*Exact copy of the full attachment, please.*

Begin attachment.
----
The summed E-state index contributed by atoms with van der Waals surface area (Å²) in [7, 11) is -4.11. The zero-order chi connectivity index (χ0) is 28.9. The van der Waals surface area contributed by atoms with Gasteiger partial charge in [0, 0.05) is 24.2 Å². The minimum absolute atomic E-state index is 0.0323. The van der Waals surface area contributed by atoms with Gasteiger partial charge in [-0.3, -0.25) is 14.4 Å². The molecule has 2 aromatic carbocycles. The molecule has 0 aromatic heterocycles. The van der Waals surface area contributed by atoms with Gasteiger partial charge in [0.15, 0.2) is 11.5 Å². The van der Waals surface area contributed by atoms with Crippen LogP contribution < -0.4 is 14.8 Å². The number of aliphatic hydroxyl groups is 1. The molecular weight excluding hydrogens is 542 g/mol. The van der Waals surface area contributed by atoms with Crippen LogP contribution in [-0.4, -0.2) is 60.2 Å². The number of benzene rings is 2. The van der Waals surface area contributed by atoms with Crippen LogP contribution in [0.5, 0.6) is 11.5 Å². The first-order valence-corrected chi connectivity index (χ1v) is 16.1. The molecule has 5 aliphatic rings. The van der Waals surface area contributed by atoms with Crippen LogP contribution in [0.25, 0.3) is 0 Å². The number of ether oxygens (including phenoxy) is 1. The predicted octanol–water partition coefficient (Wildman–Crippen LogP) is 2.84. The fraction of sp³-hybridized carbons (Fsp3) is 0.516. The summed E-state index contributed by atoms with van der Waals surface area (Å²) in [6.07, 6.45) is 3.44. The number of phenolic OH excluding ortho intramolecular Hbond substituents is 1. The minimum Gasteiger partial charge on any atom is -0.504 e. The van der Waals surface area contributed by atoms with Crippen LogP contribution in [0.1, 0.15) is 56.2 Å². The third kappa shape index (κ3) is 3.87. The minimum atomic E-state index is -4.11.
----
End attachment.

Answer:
The summed E-state index contributed by atoms with van der Waals surface area (Å²) in [7, 11) is -4.11. The zero-order chi connectivity index (χ0) is 28.9. The van der Waals surface area contributed by atoms with Gasteiger partial charge in [0, 0.05) is 24.2 Å². The minimum absolute atomic E-state index is 0.0323. The van der Waals surface area contributed by atoms with Gasteiger partial charge in [-0.3, -0.25) is 14.4 Å². The molecule has 2 aromatic carbocycles. The molecule has 0 aromatic heterocycles. The van der Waals surface area contributed by atoms with Gasteiger partial charge in [0.15, 0.2) is 11.5 Å². The van der Waals surface area contributed by atoms with Crippen LogP contribution < -0.4 is 14.8 Å². The number of aliphatic hydroxyl groups is 1. The molecular weight excluding hydrogens is 542 g/mol. The van der Waals surface area contributed by atoms with Crippen LogP contribution in [-0.4, -0.2) is 60.2 Å². The number of benzene rings is 2. The van der Waals surface area contributed by atoms with Crippen LogP contribution in [0.5, 0.6) is 11.5 Å². The first-order valence-corrected chi connectivity index (χ1v) is 16.1. The molecule has 5 aliphatic rings. The van der Waals surface area contributed by atoms with Crippen LogP contribution in [0.25, 0.3) is 0 Å². The number of ether oxygens (including phenoxy) is 1. The predicted octanol–water partition coefficient (Wildman–Crippen LogP) is 2.84. The fraction of sp³-hybridized carbons (Fsp3) is 0.516. The summed E-state index contributed by atoms with van der Waals surface area (Å²) in [6.07, 6.45) is 3.44. The number of phenolic OH excluding ortho intramolecular Hbond substituents is 1. The minimum Gasteiger partial charge on any atom is -0.504 e. The van der Waals surface area contributed by atoms with Crippen LogP contribution in [0.1, 0.15) is 56.2 Å². The third kappa shape index (κ3) is 3.87. The minimum atomic E-state index is -4.11.